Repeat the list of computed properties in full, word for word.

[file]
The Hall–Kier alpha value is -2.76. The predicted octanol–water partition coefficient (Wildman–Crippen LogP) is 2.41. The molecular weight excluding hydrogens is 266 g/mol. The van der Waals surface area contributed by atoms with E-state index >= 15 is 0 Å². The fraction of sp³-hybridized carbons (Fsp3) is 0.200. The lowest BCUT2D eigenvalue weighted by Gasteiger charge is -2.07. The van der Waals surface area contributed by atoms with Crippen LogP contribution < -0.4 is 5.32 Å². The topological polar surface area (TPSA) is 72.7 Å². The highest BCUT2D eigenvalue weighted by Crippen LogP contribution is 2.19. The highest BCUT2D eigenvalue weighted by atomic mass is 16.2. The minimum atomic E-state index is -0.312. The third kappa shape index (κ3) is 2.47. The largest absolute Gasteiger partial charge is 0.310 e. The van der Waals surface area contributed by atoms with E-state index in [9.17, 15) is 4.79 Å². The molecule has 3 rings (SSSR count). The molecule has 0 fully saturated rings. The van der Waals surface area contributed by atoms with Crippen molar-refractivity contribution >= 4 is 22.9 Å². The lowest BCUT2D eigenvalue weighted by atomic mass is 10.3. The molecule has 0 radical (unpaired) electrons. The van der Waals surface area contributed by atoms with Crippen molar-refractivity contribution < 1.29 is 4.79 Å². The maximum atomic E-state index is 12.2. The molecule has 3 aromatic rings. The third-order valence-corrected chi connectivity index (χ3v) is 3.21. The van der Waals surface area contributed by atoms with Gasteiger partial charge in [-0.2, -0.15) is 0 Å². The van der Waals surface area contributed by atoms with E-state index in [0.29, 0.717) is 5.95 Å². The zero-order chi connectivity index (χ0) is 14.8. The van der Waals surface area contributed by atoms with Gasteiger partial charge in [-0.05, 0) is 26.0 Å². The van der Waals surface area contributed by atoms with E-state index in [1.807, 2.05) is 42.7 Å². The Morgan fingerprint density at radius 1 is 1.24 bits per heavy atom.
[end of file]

The Hall–Kier alpha value is -2.76. The predicted octanol–water partition coefficient (Wildman–Crippen LogP) is 2.41. The molecular weight excluding hydrogens is 266 g/mol. The van der Waals surface area contributed by atoms with E-state index >= 15 is 0 Å². The fraction of sp³-hybridized carbons (Fsp3) is 0.200. The lowest BCUT2D eigenvalue weighted by Gasteiger charge is -2.07. The van der Waals surface area contributed by atoms with Crippen LogP contribution < -0.4 is 5.32 Å². The topological polar surface area (TPSA) is 72.7 Å². The highest BCUT2D eigenvalue weighted by Crippen LogP contribution is 2.19. The highest BCUT2D eigenvalue weighted by atomic mass is 16.2. The minimum atomic E-state index is -0.312. The third kappa shape index (κ3) is 2.47. The largest absolute Gasteiger partial charge is 0.310 e. The van der Waals surface area contributed by atoms with E-state index in [9.17, 15) is 4.79 Å². The molecule has 3 rings (SSSR count). The molecule has 0 fully saturated rings. The van der Waals surface area contributed by atoms with Crippen molar-refractivity contribution >= 4 is 22.9 Å². The lowest BCUT2D eigenvalue weighted by atomic mass is 10.3. The molecule has 0 radical (unpaired) electrons. The van der Waals surface area contributed by atoms with Crippen molar-refractivity contribution < 1.29 is 4.79 Å². The maximum atomic E-state index is 12.2. The molecule has 3 aromatic rings. The third-order valence-corrected chi connectivity index (χ3v) is 3.21. The van der Waals surface area contributed by atoms with Gasteiger partial charge in [-0.2, -0.15) is 0 Å². The van der Waals surface area contributed by atoms with E-state index in [0.29, 0.717) is 5.95 Å². The zero-order chi connectivity index (χ0) is 14.8. The van der Waals surface area contributed by atoms with Gasteiger partial charge in [-0.05, 0) is 26.0 Å². The van der Waals surface area contributed by atoms with E-state index in [1.807, 2.05) is 42.7 Å². The Morgan fingerprint density at radius 1 is 1.24 bits per heavy atom.